white spot

hellohefalump

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Are there any rules for treating white spot in a planted tank? Usually I would use the 'Esha' copper based treatment (good stuff!) but this is the first time I've had white spot in a planted tank, so I don't know if that's the right thing to do?

I also have kribensis fry (typical! They finally spawn and I get white spot) they are free swimming and came out with their parents for the first time today. They are slightly bigger than molly fry.

I also have a clown loach, and humbug catfish, and coolie loaches so I'd be using a half dose of the Esha treatment.

What shall I do?!?!?!

It's not advanced white spot - I only noticed it today on my clown loach, and looking carefully some of the other fish have the odd spot aswell. It's not really bad though, I've caught it early.

The tank is 100gals :wideyed: and running at 27 degrees C (the lights heat it up).

This serves me right for not quarentining my new neons that I got a week ago. They looked so healthy, but obviously weren't.
 

UCBONES

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With the fish you've listed I presume there's no snails or shrimp in there - if you do have some that you want to keep though (or want to in the future) use a non-copper based med! (I think I used the interpet antiwhite spot and it worked a treat)

Other than that nothing special required: when my pentazona barbs started showing with white spot soon after I introduced them, I followed the standard procedures with no ill effects for the plants. (Up the temperature a few degrees gradually over the first day or so and add the first dose, then add the second dose according to the instructions - also remove any carbon or chemical filter media you may be using.)

Not sure how the fry will cope though.

Also it might seem obvious but if you do do a water change - do it before the first treatment and not again until after the second dose has had time to work.

Just noticed the tank is 100 gallons! That's going to be pricey to medicate :rolleyes:. At least you've caught it early though so it shouldn't need more than one run with the treatment. I guess that a quarantine tank is next on the to do list? Its on mine but keeps slipping down the list as something shiny distracts me.
 

hellohefalump

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There are no shrimp - they would be eaten! No snails either, they would also be eaten! Am I right in thinking that if I used copper based meds in my 100gal, I couldn't then use the plants in my shrimp tank at a later date? I don't intend to, but it's good to know.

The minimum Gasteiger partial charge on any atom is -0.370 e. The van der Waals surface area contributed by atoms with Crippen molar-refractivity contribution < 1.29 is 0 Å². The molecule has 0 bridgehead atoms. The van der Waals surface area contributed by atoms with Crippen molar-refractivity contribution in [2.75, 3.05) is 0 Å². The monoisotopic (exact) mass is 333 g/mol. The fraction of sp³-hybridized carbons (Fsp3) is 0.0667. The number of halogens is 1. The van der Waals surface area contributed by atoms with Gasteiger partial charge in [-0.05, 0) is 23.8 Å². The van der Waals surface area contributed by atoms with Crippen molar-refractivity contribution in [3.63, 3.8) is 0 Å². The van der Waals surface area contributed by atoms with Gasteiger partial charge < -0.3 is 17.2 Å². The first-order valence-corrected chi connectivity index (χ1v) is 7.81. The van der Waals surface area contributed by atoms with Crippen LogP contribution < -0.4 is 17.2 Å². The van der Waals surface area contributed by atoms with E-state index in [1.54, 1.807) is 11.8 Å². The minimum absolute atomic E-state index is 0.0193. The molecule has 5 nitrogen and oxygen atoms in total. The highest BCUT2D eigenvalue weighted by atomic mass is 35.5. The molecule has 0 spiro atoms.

When I up the temparature, how much shall I up it by? It is already at 27 degrees C.

That's going to be pricey to medicate :rolleyes:.
I know... I am only going to use a half dose though. I've done that before, with good results with scaleless catfish and loaches.

Does anyone know if the water change is a good idea or will it upset the kribs?
 

Ed Seeley

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Get the temperature up to 30 degrees and dose with salt. You need to add about 2 teaspoons per 10g but can add up to a tablespoon per 5 gallons gradually if the lower dose doesn't work! Some plants don't like it at the higher levels but should recover after a few large water changes.

BTW large temperature changes can trigger ich outbreaks so be a bit careful with the temperatures of new water when doing changes for a while.
 

Ed Seeley

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Instead of the other treatment. You can use heat on it's own but the salt helps knock the free-swimming parasites back even quicker. I don't know about scaleless cats but I've used it with Cories and Loricariids. If you've already used the treatment then carrying on with that might be best, but I wouldn't use it in the future personally.
 

hellohefalump

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Thanks Ed
I put the Esha treatment in last night, so I guess I will carry on with it. So far no harm seems to have been done. I haven't spotted the krib fry yet today, but the lights aren't on yet, and they do seem to come and go out of where ever their cave is.
 

Steve Smith

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Just an after note... Adding carbon to your filter after running a course of esha should help get rid of it from the water (as well as water changes of course...)

Fingers crossed :)
 

Superman

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hellohefalump said:
good news - although it's too early to say if the treatment is working, nothing has died, including the fry, who appear to be thriving still.
Phew, still fingers crossed for you.
 

hellohefalump

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My clown loach only has two spots now - compared to around 6 yesterday. So I think it's working! *fingers still crossed*

All the fry are still fine, the parents are getting bolder - they're taking them on some rather risky excursions! Including beside the koralia, where the fry were swept in and spat out the other end :eek: . They seem alright though.
 

Ed Seeley

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Make sure you finish the course of medication fully. White spot is a pain and you think it's gone only for it to come back from cysts in the substrate.
 

hellohefalump

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Newhaven, east sussex
White spot is much worse today... I put a second treatment in yesterday and I thought I was past the worst. But I was wrong, and it's back worse than before with more fish affected.

All the fry have gone :( not a good day.
 
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